A newsletter by the ASD Network

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Expanding the World Through
Social Development:
Your "Wh" Questions 

by Cara Woundy, Autism Specialist Colorado Department of Education

Impairments in social communication and social interaction, as well as restricted, repetitive patterns of behavior, interests or activities, are hallmark characteristics of Autism Spectrum Disorders.

This webinar series takes a deeper look into the social domain by answering the WHY, WHO, WHAT, WHERE, WHEN and HOW of social-skills development.

WHY: Good social skills are critical to life success. Social difficulty often proves the biggest obstacle faced by individuals with ASD in a work environment. As educators, our role is to prepare students for the future. Social-skills instruction should be taught much like we teach reading or math - on a daily basis.

WHO: Three types of communicators - the early learner, the emerging social communicator, and the social communicator - will be reviewed. Each of these learning profiles will be the topic of one webinar in the series.

WHAT: Appropriate assessments for each type of learner will be identified so that a complete profile of the student's social skills can be determined.

WHERE: While social-skills groups are very valuable for instruction, they will represent only one component of social-skills intervention. We will provide a variety of ideas for where intervention can happen throughout the day.

WHEN: Social-skills intervention can be very difficult for students with Autism. We need to consider the optimal conditions for teaching these skills. Once we determine these, interventions can be planned throughout the day.

HOW: Interventions specific to each type of communicator will be provided.
We hope you will join us For Expanding the World Through Social Development: Your "Wh" questions!

Upcoming October Trainings

Teaching Students with Autism and High Functioning Autism Skills for the Real World (ESU 3 Omaha) 
Building a Solid Foundation with my Para:  Making a Difference in the Classroom (ESU 7 Columbus) 
Emerging Social Communicators  (Tri-State Webinar online)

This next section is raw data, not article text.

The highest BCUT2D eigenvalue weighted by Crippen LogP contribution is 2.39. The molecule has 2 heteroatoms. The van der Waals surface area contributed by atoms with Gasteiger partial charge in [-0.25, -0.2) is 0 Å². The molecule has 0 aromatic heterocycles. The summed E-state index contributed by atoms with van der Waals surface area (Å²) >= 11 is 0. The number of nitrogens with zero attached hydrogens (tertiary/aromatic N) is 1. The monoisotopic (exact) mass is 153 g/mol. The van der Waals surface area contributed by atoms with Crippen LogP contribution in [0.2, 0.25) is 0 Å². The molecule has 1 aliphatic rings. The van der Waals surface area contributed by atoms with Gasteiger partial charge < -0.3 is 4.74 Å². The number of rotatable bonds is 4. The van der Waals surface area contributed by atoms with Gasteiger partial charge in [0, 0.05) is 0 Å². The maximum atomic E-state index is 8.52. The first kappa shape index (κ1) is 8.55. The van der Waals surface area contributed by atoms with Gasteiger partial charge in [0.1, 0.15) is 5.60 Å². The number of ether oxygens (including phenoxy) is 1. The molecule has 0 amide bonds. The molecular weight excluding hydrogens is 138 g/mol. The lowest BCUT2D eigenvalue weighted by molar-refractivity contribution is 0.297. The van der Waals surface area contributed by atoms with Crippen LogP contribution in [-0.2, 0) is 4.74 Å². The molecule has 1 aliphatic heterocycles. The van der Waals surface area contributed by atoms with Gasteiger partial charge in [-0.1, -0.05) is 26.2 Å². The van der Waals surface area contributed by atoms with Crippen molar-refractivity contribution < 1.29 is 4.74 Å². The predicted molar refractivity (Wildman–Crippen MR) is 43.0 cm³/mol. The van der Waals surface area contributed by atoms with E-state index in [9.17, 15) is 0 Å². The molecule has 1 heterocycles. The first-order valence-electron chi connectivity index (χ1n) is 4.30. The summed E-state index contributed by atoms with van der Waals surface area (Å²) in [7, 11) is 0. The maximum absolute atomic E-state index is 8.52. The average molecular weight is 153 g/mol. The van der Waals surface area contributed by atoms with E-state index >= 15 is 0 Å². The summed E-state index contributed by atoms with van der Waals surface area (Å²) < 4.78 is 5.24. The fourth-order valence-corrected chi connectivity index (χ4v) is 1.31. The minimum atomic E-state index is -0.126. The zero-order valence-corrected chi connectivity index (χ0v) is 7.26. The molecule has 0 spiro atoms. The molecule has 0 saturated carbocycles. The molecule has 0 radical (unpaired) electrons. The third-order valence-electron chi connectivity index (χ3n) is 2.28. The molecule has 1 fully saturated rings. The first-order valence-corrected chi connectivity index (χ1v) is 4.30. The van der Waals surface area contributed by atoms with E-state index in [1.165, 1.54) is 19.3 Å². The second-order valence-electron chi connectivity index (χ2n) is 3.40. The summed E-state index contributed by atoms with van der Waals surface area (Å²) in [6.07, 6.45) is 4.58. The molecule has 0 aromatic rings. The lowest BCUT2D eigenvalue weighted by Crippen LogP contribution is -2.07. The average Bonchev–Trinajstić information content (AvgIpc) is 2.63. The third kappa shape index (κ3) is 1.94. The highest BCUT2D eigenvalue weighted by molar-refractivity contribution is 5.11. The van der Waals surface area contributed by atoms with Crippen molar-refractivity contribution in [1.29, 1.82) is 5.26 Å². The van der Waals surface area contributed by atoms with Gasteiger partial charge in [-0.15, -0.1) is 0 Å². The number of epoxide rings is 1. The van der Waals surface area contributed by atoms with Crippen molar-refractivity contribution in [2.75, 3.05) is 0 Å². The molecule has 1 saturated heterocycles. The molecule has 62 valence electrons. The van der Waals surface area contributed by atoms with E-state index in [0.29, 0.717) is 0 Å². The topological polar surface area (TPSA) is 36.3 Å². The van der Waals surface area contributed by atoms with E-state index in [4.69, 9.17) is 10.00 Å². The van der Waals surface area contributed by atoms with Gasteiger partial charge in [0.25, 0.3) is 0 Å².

Effective Practicies for Specials Teachers:  Engaging Students with ASD in Specials (ESU 10 Kearney & Distance to ESU 11 and 16- North Platte) 
Conversational Social Communicators (Tri-State Webinar online) 
Tools for Teachers (ESU 8 Neligh) 
How to Teach Play Scripts (ESU 7 Columbus) 
Executive Functioning:  An Overview (Tri-State Webinar online) 
2 Day- Advanced Verbal Behavior using the ABLLS-R in Structured and Natural Environments (Nebraska Children's Home Omaha)

Building Social Competency  

by Pam Scharping, M.Ed., BCBA

Social Competency is the ability to interact successfully with others in a variety of social situations.  The individual with social competency reads the social environment and adjusts their behavior based on the social situation.  Building social competency is imperative in developing relationships and maintaining employment. 

The Ohio Center for Autism and Low Incidence (OCALI) developed an outstanding FREE 5-part video series on how to attain Social Competency.  Each video is approximately 20-30 minutes and covers 1.) An Overview of Social Competency, 2) Steps to Assess Social Competency which includes examples of assessment instruments from early childhood up to adulthood and different observational methods (naturalistic vs. systematic),
3.) Developmental stages of play, and Tips for Teaching Play and Friendship, 4.) Proactive Strategies to teach social competency such as Social Narratives, Power Cards, Social StoriesTM, Video modeling and Reactive Strategies to address social errors such as Social Autopsies, Comic Strip ConversationsTM, Stress Thermometers, and SOCCSS (Texas Autism Resource Guide for Effective Teaching).  Descriptive teaching steps, material and video examples are provided for each strategy.  Empirical support for these strategies is provided with citations and resource links. 

After deciding the appropriate social competency strategy, remember the following steps when setting up a program:
  1. Assess the behavior:  A great intervention begins with assessment.  Identify the child's strengths as well as the areas of need.  Rating scales and observation are ways to assess behavior.
  2. Define the behavior so that it is observable and measurable.
  3. Collect baseline data on at least three occasions over three to five days to identify the baseline skills of the learner before beginning the intervention.
  4. Match the intervention to the area of skill deficit.  When writing a program, break the behavior down into individual parts and teach each step. Teach often within the natural setting.
  5. Provide prompts as needed in order to ensure that the child continues to be successful.
  6. REINFORCE the desired behavior! New skills may need more frequent reinforcement and prompting.  Fade both as the skill is mastered.
  7. Monitor learning progress:  Collect data on the target behavior and review the data regularly.  Use data to inform instructional decisions.
  8. Generalize the target behavior to other settings and with other adults/peers. 
  9. After the skill is mastered, conduct maintenance checks periodically and reintroduce faded supports if needed.
Save the Date:   ASD Network State Conference April 7th and 8th, 2016
Embassy Suites, La Vista
ASD Network| 402-472-4194| awragge2@unl.edu| www.unl.edu/asdnetwork/

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